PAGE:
ITHACA, N.Y. - A new study shows most Americans underestimate just how concerned minorities and lower-income people are about environmental threats, including members of those groups.
These misperceptions contradict significant research that shows racial and ethnic minorities and the poor are consistently among the most worried about environmental challenges, said co-author Jonathon Schuldt, associate professor of communication at Cornell University.
"What really surprised us was just how paradoxical the results were," he said. "We found a very consistent pattern that if the American public thought a group was very low in concern, in fact that same group was reporting high levels of concern."
The study, "Diverse Segments of the U.S. Public Underestimate the Environmental Concerns of Minority and Low-Income Americans," was published in the Proceedings of the National Academy of Sciences. It also found most Americans associate the term "environmentalist" most closely with whites and the well-educated.
Schuldt and his co-authors attribute the findings to stereotypes in American culture. For example, there's a misperception that people with lower incomes have more pressing needs and don't have the luxury to worry about environmental threats. However, poorer people and people of color consistently report the opposite, perhaps because they are typically the hardest hit by environmental challenges.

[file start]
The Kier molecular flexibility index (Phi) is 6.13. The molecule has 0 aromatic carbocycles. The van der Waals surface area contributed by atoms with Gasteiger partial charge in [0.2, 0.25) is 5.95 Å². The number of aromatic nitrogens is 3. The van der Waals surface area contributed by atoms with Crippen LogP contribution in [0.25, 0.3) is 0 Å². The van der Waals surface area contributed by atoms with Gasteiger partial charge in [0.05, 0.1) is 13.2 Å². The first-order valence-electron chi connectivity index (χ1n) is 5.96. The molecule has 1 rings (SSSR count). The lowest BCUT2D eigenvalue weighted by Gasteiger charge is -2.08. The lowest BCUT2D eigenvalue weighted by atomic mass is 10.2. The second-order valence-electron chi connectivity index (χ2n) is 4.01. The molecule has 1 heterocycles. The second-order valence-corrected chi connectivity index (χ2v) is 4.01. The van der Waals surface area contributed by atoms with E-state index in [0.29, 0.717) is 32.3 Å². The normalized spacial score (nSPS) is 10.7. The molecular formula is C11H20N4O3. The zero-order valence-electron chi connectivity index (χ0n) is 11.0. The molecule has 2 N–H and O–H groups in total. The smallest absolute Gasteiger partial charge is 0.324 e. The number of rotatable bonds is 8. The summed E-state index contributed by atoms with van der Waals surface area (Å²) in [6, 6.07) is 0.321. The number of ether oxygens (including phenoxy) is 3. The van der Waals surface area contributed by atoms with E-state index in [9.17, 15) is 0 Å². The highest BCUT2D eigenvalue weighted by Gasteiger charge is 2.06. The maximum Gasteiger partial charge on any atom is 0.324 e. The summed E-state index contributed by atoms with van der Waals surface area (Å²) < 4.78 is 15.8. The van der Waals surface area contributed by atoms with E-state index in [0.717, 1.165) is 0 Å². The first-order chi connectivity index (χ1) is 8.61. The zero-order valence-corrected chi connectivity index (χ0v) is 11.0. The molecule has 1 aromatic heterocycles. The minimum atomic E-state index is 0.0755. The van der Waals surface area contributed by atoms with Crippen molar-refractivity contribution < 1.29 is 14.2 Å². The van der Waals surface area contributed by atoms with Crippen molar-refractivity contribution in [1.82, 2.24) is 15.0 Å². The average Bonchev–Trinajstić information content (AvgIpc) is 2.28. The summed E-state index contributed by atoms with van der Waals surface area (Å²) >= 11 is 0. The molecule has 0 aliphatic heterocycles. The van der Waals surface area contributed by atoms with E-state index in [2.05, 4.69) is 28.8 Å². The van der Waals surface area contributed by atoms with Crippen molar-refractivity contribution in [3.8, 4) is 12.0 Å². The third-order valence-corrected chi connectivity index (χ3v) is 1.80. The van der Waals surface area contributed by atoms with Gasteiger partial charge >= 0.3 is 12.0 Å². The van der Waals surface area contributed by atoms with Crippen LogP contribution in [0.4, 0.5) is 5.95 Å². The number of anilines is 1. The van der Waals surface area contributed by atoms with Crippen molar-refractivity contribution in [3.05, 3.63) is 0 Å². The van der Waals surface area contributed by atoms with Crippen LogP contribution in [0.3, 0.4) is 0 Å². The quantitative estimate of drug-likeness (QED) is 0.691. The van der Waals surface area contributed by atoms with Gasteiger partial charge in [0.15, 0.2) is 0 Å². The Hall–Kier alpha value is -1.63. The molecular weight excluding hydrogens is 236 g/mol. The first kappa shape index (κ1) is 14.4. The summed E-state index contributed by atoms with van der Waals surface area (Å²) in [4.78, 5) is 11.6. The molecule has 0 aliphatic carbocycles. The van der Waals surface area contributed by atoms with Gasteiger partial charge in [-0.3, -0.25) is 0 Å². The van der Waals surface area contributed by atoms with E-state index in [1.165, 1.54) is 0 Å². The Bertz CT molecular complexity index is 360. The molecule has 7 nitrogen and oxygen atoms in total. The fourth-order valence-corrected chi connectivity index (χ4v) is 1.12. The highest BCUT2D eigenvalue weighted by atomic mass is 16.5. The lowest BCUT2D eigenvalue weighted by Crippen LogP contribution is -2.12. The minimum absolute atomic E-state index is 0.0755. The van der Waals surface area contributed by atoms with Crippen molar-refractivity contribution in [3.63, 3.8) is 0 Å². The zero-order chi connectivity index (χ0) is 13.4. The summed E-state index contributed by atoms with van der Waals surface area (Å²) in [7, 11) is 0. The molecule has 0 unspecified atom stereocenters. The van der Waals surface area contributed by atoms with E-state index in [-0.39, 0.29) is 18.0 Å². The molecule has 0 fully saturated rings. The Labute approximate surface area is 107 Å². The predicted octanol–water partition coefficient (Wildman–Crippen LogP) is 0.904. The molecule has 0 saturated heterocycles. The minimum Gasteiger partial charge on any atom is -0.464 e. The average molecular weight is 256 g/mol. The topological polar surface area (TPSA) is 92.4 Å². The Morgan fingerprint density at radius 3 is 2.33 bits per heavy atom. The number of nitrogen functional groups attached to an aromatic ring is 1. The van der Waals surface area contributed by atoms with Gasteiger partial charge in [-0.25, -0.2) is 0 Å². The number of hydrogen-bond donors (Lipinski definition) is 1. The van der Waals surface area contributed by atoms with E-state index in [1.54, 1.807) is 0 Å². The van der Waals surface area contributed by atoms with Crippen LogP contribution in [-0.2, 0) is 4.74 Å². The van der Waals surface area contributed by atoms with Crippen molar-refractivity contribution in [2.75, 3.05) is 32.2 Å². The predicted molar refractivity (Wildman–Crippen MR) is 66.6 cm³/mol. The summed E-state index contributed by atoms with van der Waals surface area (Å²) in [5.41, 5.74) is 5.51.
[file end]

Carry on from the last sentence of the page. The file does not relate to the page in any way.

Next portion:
The researchers conducted an online survey of a nationally representative sample of 1,200 Americans about their levels of concern for the environment, whether they identified as an environmentalist, and the age, socioeconomic class and race they associated with the term "environmentalist."
The findings could have practical implications for environmental advocacy and policy. If policymakers, scholars and practitioners endorse similar views, these misperceptions may influence which groups' perspectives get prioritized and may contribute to the historical marginalization of minority and lower-income populations.
Co-authors on the paper were Adam Pearson of Pomona College, Rainer Romero-Canyas of the Environmental Defense Fund and Columbia University, Matthew Ballew of Yale University and Dylan Larson-Konar of the Environmental Defense Fund and the University of Florida, Gainesville. The research was funded in part by a grant from Cornell's Atkinson Center for a Sustainable Future and the Environmental Defense Fund.
For additional information, see this Cornell Chronicle story.
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Proceedings of the National Academy of Sciences